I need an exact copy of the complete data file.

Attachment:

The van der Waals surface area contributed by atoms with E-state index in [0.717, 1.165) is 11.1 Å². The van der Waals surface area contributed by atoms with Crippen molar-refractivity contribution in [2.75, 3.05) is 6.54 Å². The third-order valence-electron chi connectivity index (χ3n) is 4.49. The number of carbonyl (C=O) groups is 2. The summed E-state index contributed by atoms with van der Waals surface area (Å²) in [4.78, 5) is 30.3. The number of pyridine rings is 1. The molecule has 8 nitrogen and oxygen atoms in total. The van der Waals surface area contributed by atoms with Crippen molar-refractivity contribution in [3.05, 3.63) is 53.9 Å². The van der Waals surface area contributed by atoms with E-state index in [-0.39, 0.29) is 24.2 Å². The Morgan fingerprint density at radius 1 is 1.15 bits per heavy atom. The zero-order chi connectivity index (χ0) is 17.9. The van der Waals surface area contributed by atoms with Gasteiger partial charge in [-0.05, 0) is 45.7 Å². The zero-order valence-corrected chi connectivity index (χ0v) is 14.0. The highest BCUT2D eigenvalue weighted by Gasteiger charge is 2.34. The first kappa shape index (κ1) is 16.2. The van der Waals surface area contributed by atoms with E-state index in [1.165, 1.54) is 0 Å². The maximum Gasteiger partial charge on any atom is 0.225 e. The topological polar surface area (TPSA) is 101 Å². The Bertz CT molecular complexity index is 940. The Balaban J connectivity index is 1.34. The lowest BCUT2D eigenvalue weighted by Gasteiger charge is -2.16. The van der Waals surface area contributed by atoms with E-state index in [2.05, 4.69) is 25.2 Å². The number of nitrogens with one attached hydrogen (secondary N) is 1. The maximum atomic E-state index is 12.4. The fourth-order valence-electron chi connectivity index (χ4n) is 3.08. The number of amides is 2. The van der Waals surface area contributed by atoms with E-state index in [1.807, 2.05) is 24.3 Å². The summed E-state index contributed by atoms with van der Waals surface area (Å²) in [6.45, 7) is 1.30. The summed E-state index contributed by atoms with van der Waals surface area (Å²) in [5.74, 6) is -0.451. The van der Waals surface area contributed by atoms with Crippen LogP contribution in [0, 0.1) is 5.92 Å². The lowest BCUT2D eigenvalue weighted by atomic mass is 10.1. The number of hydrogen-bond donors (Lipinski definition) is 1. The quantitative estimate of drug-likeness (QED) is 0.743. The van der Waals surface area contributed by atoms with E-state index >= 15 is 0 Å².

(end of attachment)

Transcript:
The van der Waals surface area contributed by atoms with E-state index in [0.717, 1.165) is 11.1 Å². The van der Waals surface area contributed by atoms with Crippen molar-refractivity contribution in [2.75, 3.05) is 6.54 Å². The third-order valence-electron chi connectivity index (χ3n) is 4.49. The number of carbonyl (C=O) groups is 2. The summed E-state index contributed by atoms with van der Waals surface area (Å²) in [4.78, 5) is 30.3. The number of pyridine rings is 1. The molecule has 8 nitrogen and oxygen atoms in total. The van der Waals surface area contributed by atoms with Crippen molar-refractivity contribution in [3.05, 3.63) is 53.9 Å². The van der Waals surface area contributed by atoms with E-state index in [-0.39, 0.29) is 24.2 Å². The Morgan fingerprint density at radius 1 is 1.15 bits per heavy atom. The zero-order chi connectivity index (χ0) is 17.9. The van der Waals surface area contributed by atoms with Gasteiger partial charge in [-0.05, 0) is 45.7 Å². The zero-order valence-corrected chi connectivity index (χ0v) is 14.0. The highest BCUT2D eigenvalue weighted by Gasteiger charge is 2.34. The first kappa shape index (κ1) is 16.2. The van der Waals surface area contributed by atoms with E-state index in [1.165, 1.54) is 0 Å². The maximum Gasteiger partial charge on any atom is 0.225 e. The topological polar surface area (TPSA) is 101 Å². The Bertz CT molecular complexity index is 940. The Balaban J connectivity index is 1.34. The lowest BCUT2D eigenvalue weighted by Gasteiger charge is -2.16. The van der Waals surface area contributed by atoms with E-state index in [2.05, 4.69) is 25.2 Å². The number of nitrogens with one attached hydrogen (secondary N) is 1. The maximum atomic E-state index is 12.4. The fourth-order valence-electron chi connectivity index (χ4n) is 3.08. The number of amides is 2. The van der Waals surface area contributed by atoms with E-state index in [1.807, 2.05) is 24.3 Å². The summed E-state index contributed by atoms with van der Waals surface area (Å²) in [6.45, 7) is 1.30. The summed E-state index contributed by atoms with van der Waals surface area (Å²) in [5.74, 6) is -0.451. The van der Waals surface area contributed by atoms with Crippen LogP contribution in [0, 0.1) is 5.92 Å². The lowest BCUT2D eigenvalue weighted by atomic mass is 10.1. The number of hydrogen-bond donors (Lipinski definition) is 1. The quantitative estimate of drug-likeness (QED) is 0.743. The van der Waals surface area contributed by atoms with E-state index >= 15 is 0 Å².